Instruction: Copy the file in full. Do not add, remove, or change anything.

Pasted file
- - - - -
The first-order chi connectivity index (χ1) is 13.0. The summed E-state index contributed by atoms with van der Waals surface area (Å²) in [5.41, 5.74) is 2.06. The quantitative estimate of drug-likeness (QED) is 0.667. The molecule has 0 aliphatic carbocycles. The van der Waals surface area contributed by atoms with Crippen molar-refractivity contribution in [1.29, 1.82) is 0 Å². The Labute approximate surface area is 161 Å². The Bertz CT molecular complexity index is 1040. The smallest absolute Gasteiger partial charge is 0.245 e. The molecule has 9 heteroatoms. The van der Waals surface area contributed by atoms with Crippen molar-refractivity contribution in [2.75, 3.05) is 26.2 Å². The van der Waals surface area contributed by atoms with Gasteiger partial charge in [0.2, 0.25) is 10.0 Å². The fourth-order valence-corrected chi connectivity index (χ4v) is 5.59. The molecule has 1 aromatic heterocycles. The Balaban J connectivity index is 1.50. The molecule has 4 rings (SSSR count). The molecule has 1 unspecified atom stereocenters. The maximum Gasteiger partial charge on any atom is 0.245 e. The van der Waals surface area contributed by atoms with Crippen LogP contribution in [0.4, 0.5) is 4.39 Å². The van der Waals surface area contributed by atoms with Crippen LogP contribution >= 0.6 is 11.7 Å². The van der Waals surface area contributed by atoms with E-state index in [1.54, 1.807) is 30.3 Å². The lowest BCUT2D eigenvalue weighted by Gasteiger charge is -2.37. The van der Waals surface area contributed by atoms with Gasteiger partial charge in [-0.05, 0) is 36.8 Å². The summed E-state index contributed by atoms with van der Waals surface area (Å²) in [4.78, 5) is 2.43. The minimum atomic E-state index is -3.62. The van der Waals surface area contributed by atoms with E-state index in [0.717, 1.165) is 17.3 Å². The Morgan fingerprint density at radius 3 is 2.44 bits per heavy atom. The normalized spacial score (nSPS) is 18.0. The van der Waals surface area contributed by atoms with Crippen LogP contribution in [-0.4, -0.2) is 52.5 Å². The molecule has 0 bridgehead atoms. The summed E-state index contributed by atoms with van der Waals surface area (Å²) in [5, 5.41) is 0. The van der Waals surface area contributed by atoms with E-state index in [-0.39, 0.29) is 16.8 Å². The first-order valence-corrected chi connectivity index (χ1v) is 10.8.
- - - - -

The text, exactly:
The first-order chi connectivity index (χ1) is 13.0. The summed E-state index contributed by atoms with van der Waals surface area (Å²) in [5.41, 5.74) is 2.06. The quantitative estimate of drug-likeness (QED) is 0.667. The molecule has 0 aliphatic carbocycles. The van der Waals surface area contributed by atoms with Crippen molar-refractivity contribution in [1.29, 1.82) is 0 Å². The Labute approximate surface area is 161 Å². The Bertz CT molecular complexity index is 1040. The smallest absolute Gasteiger partial charge is 0.245 e. The molecule has 9 heteroatoms. The van der Waals surface area contributed by atoms with Crippen molar-refractivity contribution in [2.75, 3.05) is 26.2 Å². The van der Waals surface area contributed by atoms with Gasteiger partial charge in [0.2, 0.25) is 10.0 Å². The fourth-order valence-corrected chi connectivity index (χ4v) is 5.59. The molecule has 1 aromatic heterocycles. The Balaban J connectivity index is 1.50. The molecule has 4 rings (SSSR count). The molecule has 1 unspecified atom stereocenters. The maximum Gasteiger partial charge on any atom is 0.245 e. The van der Waals surface area contributed by atoms with Crippen LogP contribution in [0.4, 0.5) is 4.39 Å². The van der Waals surface area contributed by atoms with Crippen LogP contribution >= 0.6 is 11.7 Å². The van der Waals surface area contributed by atoms with E-state index in [1.54, 1.807) is 30.3 Å². The lowest BCUT2D eigenvalue weighted by Gasteiger charge is -2.37. The van der Waals surface area contributed by atoms with Gasteiger partial charge in [-0.05, 0) is 36.8 Å². The summed E-state index contributed by atoms with van der Waals surface area (Å²) in [4.78, 5) is 2.43. The minimum atomic E-state index is -3.62. The van der Waals surface area contributed by atoms with E-state index in [0.717, 1.165) is 17.3 Å². The Morgan fingerprint density at radius 3 is 2.44 bits per heavy atom. The normalized spacial score (nSPS) is 18.0. The van der Waals surface area contributed by atoms with Crippen LogP contribution in [-0.4, -0.2) is 52.5 Å². The molecule has 0 bridgehead atoms. The summed E-state index contributed by atoms with van der Waals surface area (Å²) in [5, 5.41) is 0. The van der Waals surface area contributed by atoms with E-state index in [-0.39, 0.29) is 16.8 Å². The first-order valence-corrected chi connectivity index (χ1v) is 10.8.